Finding the "ideal" music notation is an unwieldy task. And so the organization developed a strategy. They divided the task into four steps:
STEP ONE: Collect notation systems, new and old, established or proposed, from all around the world. (This step has been completed. Some 500 of these notations are presented in the book: Directory of Music Notation Proposals by Thomas Reed.)
STEP TWO: Apply a set of 11 criteria (called "screens") to the collected notation systems. These 11 screens establish minimum standards that the notation systems must meet in order to merit further consideration. (This step has been completed. 45 notation systems passed successfully through the screens.)
STEP THREE: Apply 6 additional screens to the remaining notation systems. These 6 screens are more subjective and detailed. (This step has been completed. 37 notation systems passed successfully through the screens.)
STEP FOUR: Apply a series of empirical, pragmatic testing exercises by trained musicians on the remaining notations systems in hopes of finding the "ideal" music notation.
Listed below are the 11 screens that were used in "Step Two" to winnow hundreds of notation systems into a manageable number (45):
The notation is convenient for a human writer (as contrasted with a machine) to express musical ideas. The notation is convenient for a human performer to recreate those musical ideas.
The notation can be written conveniently and quickly with nothing more than a writing tool (such as a pencil) without the absolute necessity of a ruler or other drawing aids or specially prepared paper. In other words, a plain piece of paper and a pencil, or a chalkboard and chalk should be sufficient for quickly notating music in the notation if desired.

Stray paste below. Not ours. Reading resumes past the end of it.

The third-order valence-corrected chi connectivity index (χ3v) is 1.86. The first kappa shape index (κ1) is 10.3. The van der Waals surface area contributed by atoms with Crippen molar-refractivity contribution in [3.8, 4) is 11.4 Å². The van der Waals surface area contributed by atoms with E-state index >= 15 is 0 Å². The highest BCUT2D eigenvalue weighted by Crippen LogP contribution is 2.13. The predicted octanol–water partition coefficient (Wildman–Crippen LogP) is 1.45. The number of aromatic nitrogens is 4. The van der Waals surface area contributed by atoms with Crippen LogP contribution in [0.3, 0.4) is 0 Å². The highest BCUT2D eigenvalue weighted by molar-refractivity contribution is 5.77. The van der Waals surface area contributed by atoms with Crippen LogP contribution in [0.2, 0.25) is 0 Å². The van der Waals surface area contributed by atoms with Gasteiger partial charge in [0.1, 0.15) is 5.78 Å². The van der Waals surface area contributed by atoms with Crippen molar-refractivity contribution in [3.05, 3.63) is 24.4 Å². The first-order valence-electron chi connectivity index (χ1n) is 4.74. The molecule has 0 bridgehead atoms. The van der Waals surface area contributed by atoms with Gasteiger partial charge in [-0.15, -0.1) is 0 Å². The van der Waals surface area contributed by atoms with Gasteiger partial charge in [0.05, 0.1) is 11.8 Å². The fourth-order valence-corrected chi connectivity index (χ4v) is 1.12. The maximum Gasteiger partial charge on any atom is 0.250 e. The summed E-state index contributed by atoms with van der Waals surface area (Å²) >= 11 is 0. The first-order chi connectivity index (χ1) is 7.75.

The notation is independent of all musical instruments for intelligibility so that the notation is readily adaptable to all instruments including the human voice.
The notation can express music of all reasonable degrees of complexity - not only simple music.
The notation is relatively simple so as to be practical for both children and adults.
The music is flexible enough so as to be appropriate for the music of the past, present, and foreseeable future, as well as to music of various cultures, and to both solo and ensemble performance.
The notation is writable using only a single color on a contrasting background (for example black on white) without shading or tinting. Such a monochrome system offers the maximum in simplicity and convenience, and is considered essential, especially since many people have some degree of color-blindness.
The notation possesses a fully proportional pitch coordinate, where each of the twelve common pitches is spaced in a graphic manner, so that progressively larger pitch intervals have progressively larger spacing on the coordinate, providing a visual representation of each interval that is exactly proportional to its actual sound.
The staff, or graph, shows an octave cycling effect, or octave periodicity, so that each successive octave appears the same or substantially the same, making it possible to recognize notes in any register after learning one octave.
No more than five identical, successive, and equidistant staff lines are shown, so that staff lines can be quickly identified without counting lines.
Both the lines and spaces of a staff are used as positions for notes on the pitch coordinate in order to economize on paper space and therefore on eye movement.
Listed below are the 6 additional screens that were used in "Step Three" to winnow 45 notation systems down to 37:
(12.) Adequate provision for voice leading (keeping multiple melodic lines distinct) is provided.
(13.) The time coordinate must provide for proportional (or approximately proportional) graphic spacing of notes, rests, and other events, and must also provide for mathematically understood symbols for the divisions and multiples of time values, except optionally in children's music and situations where graphic representation of time values alone may be adequate.
(14.) The notation is adaptable to a variety of microtonal systems.